Florida Gators head coach Will Muschamp got the ball rolling in his post-game press conference following his team’s devastating loss on the road at Miami.
Muschamp said he held Florida’s defense to a higher standard than it performed at that Saturday and noted that he was dismayed by the Gators coughing up a pair of touchdowns in the first quarter.
One of the first players to meet with the media on Monday following Florida’s bye week, senior defensive tackle Dominique Easley echoed his coach’s words in an even more direct and specific fashion.
“Our goal is not to let the defense score, period,” said Easley matter-of-factly. “So, once we manage to get that stat, I think we can say we are one of the best defenses.”
Asked if holding every team scoreless is a legitimate goal, Easley nodded his head.
“In my life, I strive for perfection. If there’s no perfection, there’s no greatness. We’re supposed to be great.”
It is a message he is trying to disseminate to his teammates.
“He always talks to us about that, too,” said sophomore defensive end Jonathan Bullard. “As you all see, the past few games, we had good games on the defensive side of the ball but we gave up a big play here and there. He’s just talking about correcting the little stuff to make us become a great defense.”
Indeed, the Gators’ defense is already widely believed to be one of the best in the nation. Florida is ranked third in total defense and rushing defense and also first in third down conversion percentage defense. The Gators have only allowed opponents to convert 2-of-24 tries (.083) on third down through two games.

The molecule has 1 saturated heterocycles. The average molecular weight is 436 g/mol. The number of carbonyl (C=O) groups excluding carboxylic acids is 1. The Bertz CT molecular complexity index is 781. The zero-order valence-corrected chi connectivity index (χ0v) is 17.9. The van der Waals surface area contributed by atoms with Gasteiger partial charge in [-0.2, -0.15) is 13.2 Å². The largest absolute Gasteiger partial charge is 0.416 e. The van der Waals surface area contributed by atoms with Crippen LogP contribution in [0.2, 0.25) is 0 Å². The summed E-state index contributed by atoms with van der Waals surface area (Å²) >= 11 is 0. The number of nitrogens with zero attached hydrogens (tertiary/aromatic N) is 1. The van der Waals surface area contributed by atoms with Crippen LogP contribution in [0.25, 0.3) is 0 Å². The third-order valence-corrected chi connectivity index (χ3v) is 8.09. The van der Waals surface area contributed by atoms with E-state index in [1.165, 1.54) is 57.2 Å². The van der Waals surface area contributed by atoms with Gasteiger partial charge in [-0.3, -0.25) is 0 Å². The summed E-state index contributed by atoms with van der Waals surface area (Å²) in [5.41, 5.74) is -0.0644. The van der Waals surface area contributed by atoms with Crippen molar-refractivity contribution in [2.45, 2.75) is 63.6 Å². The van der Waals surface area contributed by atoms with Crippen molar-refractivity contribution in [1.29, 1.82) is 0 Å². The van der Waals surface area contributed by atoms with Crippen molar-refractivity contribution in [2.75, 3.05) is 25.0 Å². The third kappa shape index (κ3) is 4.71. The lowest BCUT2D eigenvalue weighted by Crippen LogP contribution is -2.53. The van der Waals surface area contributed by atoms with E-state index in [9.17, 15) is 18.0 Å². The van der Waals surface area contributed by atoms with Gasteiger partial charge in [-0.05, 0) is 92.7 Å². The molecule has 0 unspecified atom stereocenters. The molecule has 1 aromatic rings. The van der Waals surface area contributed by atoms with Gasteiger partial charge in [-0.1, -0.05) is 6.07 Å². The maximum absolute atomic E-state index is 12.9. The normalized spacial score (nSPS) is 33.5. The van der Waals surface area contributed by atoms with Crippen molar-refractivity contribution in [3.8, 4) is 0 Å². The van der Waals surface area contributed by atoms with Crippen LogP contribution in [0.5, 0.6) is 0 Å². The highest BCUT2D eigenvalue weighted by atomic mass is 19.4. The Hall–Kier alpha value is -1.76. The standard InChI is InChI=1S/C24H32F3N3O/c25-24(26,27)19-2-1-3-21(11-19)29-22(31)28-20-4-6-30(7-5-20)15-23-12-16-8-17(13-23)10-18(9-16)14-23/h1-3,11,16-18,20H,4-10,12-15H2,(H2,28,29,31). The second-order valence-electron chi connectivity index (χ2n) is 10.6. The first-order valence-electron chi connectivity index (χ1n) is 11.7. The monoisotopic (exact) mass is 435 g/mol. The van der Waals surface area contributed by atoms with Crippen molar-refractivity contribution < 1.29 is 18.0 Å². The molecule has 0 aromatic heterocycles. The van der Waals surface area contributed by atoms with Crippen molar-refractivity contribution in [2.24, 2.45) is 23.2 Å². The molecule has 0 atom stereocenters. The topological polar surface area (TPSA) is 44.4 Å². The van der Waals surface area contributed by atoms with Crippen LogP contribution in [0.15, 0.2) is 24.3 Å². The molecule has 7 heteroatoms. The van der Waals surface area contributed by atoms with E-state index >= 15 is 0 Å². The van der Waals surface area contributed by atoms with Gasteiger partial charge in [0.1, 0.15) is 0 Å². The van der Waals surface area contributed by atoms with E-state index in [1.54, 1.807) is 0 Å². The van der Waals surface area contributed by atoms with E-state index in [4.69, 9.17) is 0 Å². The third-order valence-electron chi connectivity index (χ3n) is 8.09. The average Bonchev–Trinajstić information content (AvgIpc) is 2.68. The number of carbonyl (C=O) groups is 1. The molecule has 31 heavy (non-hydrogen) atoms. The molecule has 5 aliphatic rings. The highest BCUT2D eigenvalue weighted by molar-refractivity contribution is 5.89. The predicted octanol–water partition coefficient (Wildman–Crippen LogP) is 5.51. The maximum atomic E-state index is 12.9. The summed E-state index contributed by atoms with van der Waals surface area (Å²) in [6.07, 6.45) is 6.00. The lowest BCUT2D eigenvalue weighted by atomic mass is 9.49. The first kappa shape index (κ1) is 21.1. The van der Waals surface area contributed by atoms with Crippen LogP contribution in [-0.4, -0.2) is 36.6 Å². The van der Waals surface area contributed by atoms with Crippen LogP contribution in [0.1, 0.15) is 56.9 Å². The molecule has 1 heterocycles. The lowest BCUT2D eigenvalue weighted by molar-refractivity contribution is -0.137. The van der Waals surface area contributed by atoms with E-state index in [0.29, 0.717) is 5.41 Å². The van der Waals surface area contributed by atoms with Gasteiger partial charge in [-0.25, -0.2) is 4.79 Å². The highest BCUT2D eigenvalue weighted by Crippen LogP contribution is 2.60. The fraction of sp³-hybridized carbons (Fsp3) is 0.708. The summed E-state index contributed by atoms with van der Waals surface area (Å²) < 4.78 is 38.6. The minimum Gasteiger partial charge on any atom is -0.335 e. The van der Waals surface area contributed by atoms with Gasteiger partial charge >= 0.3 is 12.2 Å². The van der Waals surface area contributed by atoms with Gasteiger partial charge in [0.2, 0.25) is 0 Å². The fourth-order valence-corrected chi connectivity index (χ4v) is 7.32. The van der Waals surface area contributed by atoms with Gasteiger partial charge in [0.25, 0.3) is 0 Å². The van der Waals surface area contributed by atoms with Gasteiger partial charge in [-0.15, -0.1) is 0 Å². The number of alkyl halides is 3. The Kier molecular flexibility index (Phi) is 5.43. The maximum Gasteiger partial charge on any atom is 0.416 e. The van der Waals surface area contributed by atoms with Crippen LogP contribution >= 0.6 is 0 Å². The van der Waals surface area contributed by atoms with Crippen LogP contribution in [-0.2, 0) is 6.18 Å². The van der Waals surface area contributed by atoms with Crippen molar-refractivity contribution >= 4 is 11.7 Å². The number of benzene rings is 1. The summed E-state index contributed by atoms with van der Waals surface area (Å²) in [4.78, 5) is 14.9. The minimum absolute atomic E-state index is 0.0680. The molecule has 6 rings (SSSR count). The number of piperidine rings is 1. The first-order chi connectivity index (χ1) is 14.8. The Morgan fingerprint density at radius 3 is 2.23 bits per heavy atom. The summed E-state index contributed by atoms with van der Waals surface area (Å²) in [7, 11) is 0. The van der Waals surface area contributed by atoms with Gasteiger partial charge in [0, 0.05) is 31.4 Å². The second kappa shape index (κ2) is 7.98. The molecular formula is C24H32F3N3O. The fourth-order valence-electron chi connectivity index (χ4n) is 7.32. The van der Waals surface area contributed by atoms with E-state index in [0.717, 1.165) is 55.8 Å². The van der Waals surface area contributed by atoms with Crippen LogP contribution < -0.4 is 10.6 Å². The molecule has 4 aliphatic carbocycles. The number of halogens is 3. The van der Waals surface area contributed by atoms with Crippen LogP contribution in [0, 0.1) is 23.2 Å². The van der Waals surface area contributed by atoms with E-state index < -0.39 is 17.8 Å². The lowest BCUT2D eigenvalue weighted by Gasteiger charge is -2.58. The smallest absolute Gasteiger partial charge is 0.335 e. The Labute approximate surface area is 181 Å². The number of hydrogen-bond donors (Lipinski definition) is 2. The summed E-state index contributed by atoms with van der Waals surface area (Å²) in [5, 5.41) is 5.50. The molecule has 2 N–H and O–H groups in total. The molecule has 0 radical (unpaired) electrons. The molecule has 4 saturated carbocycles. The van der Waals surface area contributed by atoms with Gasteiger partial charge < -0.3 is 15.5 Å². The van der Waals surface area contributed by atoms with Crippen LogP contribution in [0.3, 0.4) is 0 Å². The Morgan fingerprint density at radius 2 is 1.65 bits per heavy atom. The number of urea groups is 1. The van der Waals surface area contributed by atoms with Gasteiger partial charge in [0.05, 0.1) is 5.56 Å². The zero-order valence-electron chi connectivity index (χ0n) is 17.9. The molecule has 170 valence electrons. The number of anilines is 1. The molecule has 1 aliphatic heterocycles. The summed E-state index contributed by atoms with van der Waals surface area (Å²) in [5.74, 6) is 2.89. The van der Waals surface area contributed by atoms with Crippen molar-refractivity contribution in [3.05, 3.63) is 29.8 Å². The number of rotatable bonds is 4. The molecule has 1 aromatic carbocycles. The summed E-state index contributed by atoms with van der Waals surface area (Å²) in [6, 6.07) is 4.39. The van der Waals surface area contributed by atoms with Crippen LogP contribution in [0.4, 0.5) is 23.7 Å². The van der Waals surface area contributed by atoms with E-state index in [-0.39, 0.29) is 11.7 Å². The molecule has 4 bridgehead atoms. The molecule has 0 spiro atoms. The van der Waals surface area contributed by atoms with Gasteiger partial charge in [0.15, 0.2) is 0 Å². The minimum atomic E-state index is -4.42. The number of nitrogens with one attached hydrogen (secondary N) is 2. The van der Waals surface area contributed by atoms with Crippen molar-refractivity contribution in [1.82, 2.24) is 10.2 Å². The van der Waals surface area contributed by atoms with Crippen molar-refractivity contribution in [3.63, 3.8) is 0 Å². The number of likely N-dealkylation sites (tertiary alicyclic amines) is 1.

Easley is not the only one who believes the goal of UF’s coaches is to pitch a shutout every time the team steps on the gridiron.
“That’s what we’re all supposed to hold ourselves to,” said redshirt sophomore linebacker Michael Taylor. “Like I said after the Miami game, if they don’t score, they can’t win. If we don’t allow them to get into the end zone and we score ourselves, there’s no way we lose the game.”
Other players, like senior safety Jaylen Watkins, are not expecting perfection but remain aware that Florida’s defense has not played to the best of its ability just yet.
“We definitely have the potential to be better than what we were last year,” Watkins said, referencing UF’s No. 5 overall defense in 2012. “We’re looking forward to coming out this week and trying to reach that.”
That is closer in line to what defensive coordinator D.J. Durkin has been preaching.
“We’re very demanding on the defense. I don’t know if ‘perfection’ is the right word. That’s not something that I say, but I am very demanding on these guys,” he explained.
“We have a standard that we feel we can live up to and we hold in our room. At times, like I said, we’re meeting that. At times, we’re not. We need to be more consistent in doing that.
“That might be [Easley’s] viewpoint on what we’re striving for and that’s fine, that’s great if they’re feeling that way. We’re going to continue to be very demanding of those guys.”
Easley is certainly leading the charge towards that goal.
Through two games, he is tied for second on the team with two tackles for lost yardage and three quarterback hurries.
Easley has been a disruptive force on the inside of the defensive line but still has a ways to go to reach the charge he laid out for the team on Monday.
“I think he’s played better than ‘all right.’ I’m glad he’s hard on himself that way. He’s a very self-motivated guy. That guy has an unbelievable motor, as I’ve talked about before. He’s definitely played better than ‘alright,’” said Durkin of Easley.
“I think he can play better than he’s played. And he’ll continue to do that because of how hard he practices, how well he prepares, how hard he plays in games and how talented he is. He’ll get better and better every game as the season goes on.”
The Gators’ defense looks poised to take that same approach as an entire unit.
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